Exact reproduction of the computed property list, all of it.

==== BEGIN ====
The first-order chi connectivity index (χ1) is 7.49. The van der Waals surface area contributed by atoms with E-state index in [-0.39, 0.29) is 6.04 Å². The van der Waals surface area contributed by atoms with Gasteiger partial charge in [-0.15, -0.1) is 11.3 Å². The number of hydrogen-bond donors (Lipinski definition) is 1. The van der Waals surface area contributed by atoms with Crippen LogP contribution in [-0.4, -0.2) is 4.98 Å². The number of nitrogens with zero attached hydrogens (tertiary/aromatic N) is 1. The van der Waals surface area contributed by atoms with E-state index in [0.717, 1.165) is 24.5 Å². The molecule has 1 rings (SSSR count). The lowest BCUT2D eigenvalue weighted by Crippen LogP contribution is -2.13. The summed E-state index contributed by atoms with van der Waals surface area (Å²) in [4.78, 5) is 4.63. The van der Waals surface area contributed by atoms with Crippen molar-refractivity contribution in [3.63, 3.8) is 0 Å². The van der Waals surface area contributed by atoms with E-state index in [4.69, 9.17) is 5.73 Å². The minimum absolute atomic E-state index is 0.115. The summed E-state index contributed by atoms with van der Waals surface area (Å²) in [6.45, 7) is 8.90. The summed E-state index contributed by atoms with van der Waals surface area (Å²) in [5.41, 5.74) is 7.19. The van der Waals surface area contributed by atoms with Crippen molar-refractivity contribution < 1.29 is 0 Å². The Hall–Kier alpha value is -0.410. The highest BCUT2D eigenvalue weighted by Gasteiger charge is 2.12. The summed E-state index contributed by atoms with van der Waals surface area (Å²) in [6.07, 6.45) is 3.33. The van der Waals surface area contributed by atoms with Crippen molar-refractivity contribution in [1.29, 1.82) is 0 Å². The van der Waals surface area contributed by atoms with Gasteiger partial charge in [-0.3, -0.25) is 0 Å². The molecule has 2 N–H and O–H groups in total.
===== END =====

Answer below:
The first-order chi connectivity index (χ1) is 7.49. The van der Waals surface area contributed by atoms with E-state index in [-0.39, 0.29) is 6.04 Å². The van der Waals surface area contributed by atoms with Gasteiger partial charge in [-0.15, -0.1) is 11.3 Å². The number of hydrogen-bond donors (Lipinski definition) is 1. The van der Waals surface area contributed by atoms with Crippen LogP contribution in [-0.4, -0.2) is 4.98 Å². The number of nitrogens with zero attached hydrogens (tertiary/aromatic N) is 1. The van der Waals surface area contributed by atoms with E-state index in [0.717, 1.165) is 24.5 Å². The molecule has 1 rings (SSSR count). The lowest BCUT2D eigenvalue weighted by Crippen LogP contribution is -2.13. The summed E-state index contributed by atoms with van der Waals surface area (Å²) in [4.78, 5) is 4.63. The van der Waals surface area contributed by atoms with Crippen molar-refractivity contribution in [3.63, 3.8) is 0 Å². The van der Waals surface area contributed by atoms with E-state index in [4.69, 9.17) is 5.73 Å². The minimum absolute atomic E-state index is 0.115. The summed E-state index contributed by atoms with van der Waals surface area (Å²) in [6.45, 7) is 8.90. The summed E-state index contributed by atoms with van der Waals surface area (Å²) in [5.41, 5.74) is 7.19. The van der Waals surface area contributed by atoms with Crippen molar-refractivity contribution < 1.29 is 0 Å². The Hall–Kier alpha value is -0.410. The highest BCUT2D eigenvalue weighted by Gasteiger charge is 2.12. The summed E-state index contributed by atoms with van der Waals surface area (Å²) in [6.07, 6.45) is 3.33. The van der Waals surface area contributed by atoms with Crippen molar-refractivity contribution in [1.29, 1.82) is 0 Å². The van der Waals surface area contributed by atoms with Gasteiger partial charge in [-0.3, -0.25) is 0 Å². The molecule has 2 N–H and O–H groups in total.